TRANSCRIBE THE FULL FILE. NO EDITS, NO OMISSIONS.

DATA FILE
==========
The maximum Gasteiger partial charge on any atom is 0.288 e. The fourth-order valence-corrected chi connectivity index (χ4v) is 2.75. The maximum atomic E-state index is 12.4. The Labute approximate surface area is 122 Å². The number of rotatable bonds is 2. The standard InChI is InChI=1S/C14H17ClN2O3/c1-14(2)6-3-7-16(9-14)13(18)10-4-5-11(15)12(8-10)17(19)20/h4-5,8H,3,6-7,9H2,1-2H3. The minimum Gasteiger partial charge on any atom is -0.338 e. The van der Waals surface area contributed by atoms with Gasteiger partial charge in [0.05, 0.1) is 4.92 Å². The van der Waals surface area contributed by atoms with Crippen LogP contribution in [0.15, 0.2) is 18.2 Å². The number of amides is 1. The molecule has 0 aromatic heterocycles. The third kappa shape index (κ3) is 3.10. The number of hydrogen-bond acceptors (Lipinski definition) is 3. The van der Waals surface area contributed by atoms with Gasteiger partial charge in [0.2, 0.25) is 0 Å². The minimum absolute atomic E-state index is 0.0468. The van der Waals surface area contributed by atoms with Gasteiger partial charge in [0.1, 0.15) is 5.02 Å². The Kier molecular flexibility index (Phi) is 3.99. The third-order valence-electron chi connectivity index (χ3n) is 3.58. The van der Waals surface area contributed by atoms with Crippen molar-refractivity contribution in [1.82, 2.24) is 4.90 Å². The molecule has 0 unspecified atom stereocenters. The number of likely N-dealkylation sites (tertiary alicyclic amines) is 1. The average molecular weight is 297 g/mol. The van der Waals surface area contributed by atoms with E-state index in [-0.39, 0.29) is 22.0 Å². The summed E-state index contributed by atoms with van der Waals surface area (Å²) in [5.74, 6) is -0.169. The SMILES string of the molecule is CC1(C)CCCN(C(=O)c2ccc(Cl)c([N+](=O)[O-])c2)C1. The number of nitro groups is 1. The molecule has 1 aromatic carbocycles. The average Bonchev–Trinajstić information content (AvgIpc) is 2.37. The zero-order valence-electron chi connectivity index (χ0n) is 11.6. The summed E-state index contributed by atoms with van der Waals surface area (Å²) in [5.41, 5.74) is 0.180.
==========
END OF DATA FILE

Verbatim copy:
The maximum Gasteiger partial charge on any atom is 0.288 e. The fourth-order valence-corrected chi connectivity index (χ4v) is 2.75. The maximum atomic E-state index is 12.4. The Labute approximate surface area is 122 Å². The number of rotatable bonds is 2. The standard InChI is InChI=1S/C14H17ClN2O3/c1-14(2)6-3-7-16(9-14)13(18)10-4-5-11(15)12(8-10)17(19)20/h4-5,8H,3,6-7,9H2,1-2H3. The minimum Gasteiger partial charge on any atom is -0.338 e. The van der Waals surface area contributed by atoms with Gasteiger partial charge in [0.05, 0.1) is 4.92 Å². The van der Waals surface area contributed by atoms with Crippen LogP contribution in [0.15, 0.2) is 18.2 Å². The number of amides is 1. The molecule has 0 aromatic heterocycles. The third kappa shape index (κ3) is 3.10. The number of hydrogen-bond acceptors (Lipinski definition) is 3. The van der Waals surface area contributed by atoms with Gasteiger partial charge in [0.2, 0.25) is 0 Å². The minimum absolute atomic E-state index is 0.0468. The van der Waals surface area contributed by atoms with Gasteiger partial charge in [0.1, 0.15) is 5.02 Å². The Kier molecular flexibility index (Phi) is 3.99. The third-order valence-electron chi connectivity index (χ3n) is 3.58. The van der Waals surface area contributed by atoms with Crippen molar-refractivity contribution in [1.82, 2.24) is 4.90 Å². The molecule has 0 unspecified atom stereocenters. The number of likely N-dealkylation sites (tertiary alicyclic amines) is 1. The average molecular weight is 297 g/mol. The van der Waals surface area contributed by atoms with E-state index in [-0.39, 0.29) is 22.0 Å². The summed E-state index contributed by atoms with van der Waals surface area (Å²) in [5.74, 6) is -0.169. The SMILES string of the molecule is CC1(C)CCCN(C(=O)c2ccc(Cl)c([N+](=O)[O-])c2)C1. The number of nitro groups is 1. The molecule has 1 aromatic carbocycles. The average Bonchev–Trinajstić information content (AvgIpc) is 2.37. The zero-order valence-electron chi connectivity index (χ0n) is 11.6. The summed E-state index contributed by atoms with van der Waals surface area (Å²) in [5.41, 5.74) is 0.180.